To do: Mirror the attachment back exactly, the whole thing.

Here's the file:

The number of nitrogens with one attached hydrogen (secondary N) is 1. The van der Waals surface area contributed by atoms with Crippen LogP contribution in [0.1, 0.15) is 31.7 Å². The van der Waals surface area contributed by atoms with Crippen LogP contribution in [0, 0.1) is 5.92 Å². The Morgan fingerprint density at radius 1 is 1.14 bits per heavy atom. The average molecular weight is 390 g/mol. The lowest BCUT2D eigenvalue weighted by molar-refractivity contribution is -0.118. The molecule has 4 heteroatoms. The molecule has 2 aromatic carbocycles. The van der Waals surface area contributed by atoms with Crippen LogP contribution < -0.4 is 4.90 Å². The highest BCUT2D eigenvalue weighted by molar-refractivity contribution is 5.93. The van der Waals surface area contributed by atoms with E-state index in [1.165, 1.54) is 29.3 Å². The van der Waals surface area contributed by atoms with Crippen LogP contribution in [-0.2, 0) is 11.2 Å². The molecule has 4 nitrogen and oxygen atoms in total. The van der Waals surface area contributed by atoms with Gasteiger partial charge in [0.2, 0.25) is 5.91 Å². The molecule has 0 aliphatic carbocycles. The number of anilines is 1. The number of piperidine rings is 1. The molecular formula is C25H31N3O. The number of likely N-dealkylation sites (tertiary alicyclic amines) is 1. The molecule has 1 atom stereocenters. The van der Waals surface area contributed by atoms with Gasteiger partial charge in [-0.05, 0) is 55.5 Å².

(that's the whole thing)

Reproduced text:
The number of nitrogens with one attached hydrogen (secondary N) is 1. The van der Waals surface area contributed by atoms with Crippen LogP contribution in [0.1, 0.15) is 31.7 Å². The van der Waals surface area contributed by atoms with Crippen LogP contribution in [0, 0.1) is 5.92 Å². The Morgan fingerprint density at radius 1 is 1.14 bits per heavy atom. The average molecular weight is 390 g/mol. The lowest BCUT2D eigenvalue weighted by molar-refractivity contribution is -0.118. The molecule has 4 heteroatoms. The molecule has 2 aromatic carbocycles. The van der Waals surface area contributed by atoms with Crippen LogP contribution < -0.4 is 4.90 Å². The highest BCUT2D eigenvalue weighted by molar-refractivity contribution is 5.93. The van der Waals surface area contributed by atoms with E-state index in [1.165, 1.54) is 29.3 Å². The van der Waals surface area contributed by atoms with Crippen LogP contribution in [-0.2, 0) is 11.2 Å². The molecule has 4 nitrogen and oxygen atoms in total. The van der Waals surface area contributed by atoms with Gasteiger partial charge in [0.2, 0.25) is 5.91 Å². The molecule has 0 aliphatic carbocycles. The number of anilines is 1. The number of piperidine rings is 1. The molecular formula is C25H31N3O. The number of likely N-dealkylation sites (tertiary alicyclic amines) is 1. The molecule has 1 atom stereocenters. The van der Waals surface area contributed by atoms with Gasteiger partial charge in [-0.05, 0) is 55.5 Å².